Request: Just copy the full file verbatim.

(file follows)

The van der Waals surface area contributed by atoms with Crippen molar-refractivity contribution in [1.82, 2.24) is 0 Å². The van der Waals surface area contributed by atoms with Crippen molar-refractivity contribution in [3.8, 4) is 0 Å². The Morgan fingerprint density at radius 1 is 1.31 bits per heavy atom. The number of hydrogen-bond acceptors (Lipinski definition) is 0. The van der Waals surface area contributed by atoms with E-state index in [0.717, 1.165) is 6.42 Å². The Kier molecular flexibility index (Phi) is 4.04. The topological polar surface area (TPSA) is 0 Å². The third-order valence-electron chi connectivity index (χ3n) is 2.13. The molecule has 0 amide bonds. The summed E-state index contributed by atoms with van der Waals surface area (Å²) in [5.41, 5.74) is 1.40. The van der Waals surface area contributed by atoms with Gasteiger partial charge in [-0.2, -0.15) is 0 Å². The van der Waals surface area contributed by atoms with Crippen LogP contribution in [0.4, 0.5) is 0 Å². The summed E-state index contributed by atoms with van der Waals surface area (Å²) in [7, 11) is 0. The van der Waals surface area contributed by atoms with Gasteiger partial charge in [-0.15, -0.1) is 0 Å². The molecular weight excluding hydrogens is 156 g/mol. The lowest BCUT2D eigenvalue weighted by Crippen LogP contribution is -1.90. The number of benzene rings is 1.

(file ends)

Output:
The van der Waals surface area contributed by atoms with Crippen molar-refractivity contribution in [1.82, 2.24) is 0 Å². The van der Waals surface area contributed by atoms with Crippen molar-refractivity contribution in [3.8, 4) is 0 Å². The Morgan fingerprint density at radius 1 is 1.31 bits per heavy atom. The number of hydrogen-bond acceptors (Lipinski definition) is 0. The van der Waals surface area contributed by atoms with E-state index in [0.717, 1.165) is 6.42 Å². The Kier molecular flexibility index (Phi) is 4.04. The topological polar surface area (TPSA) is 0 Å². The third-order valence-electron chi connectivity index (χ3n) is 2.13. The molecule has 0 amide bonds. The summed E-state index contributed by atoms with van der Waals surface area (Å²) in [5.41, 5.74) is 1.40. The van der Waals surface area contributed by atoms with Gasteiger partial charge in [-0.2, -0.15) is 0 Å². The van der Waals surface area contributed by atoms with Crippen LogP contribution in [0.4, 0.5) is 0 Å². The summed E-state index contributed by atoms with van der Waals surface area (Å²) in [7, 11) is 0. The van der Waals surface area contributed by atoms with Gasteiger partial charge in [-0.15, -0.1) is 0 Å². The molecular weight excluding hydrogens is 156 g/mol. The lowest BCUT2D eigenvalue weighted by Crippen LogP contribution is -1.90. The number of benzene rings is 1.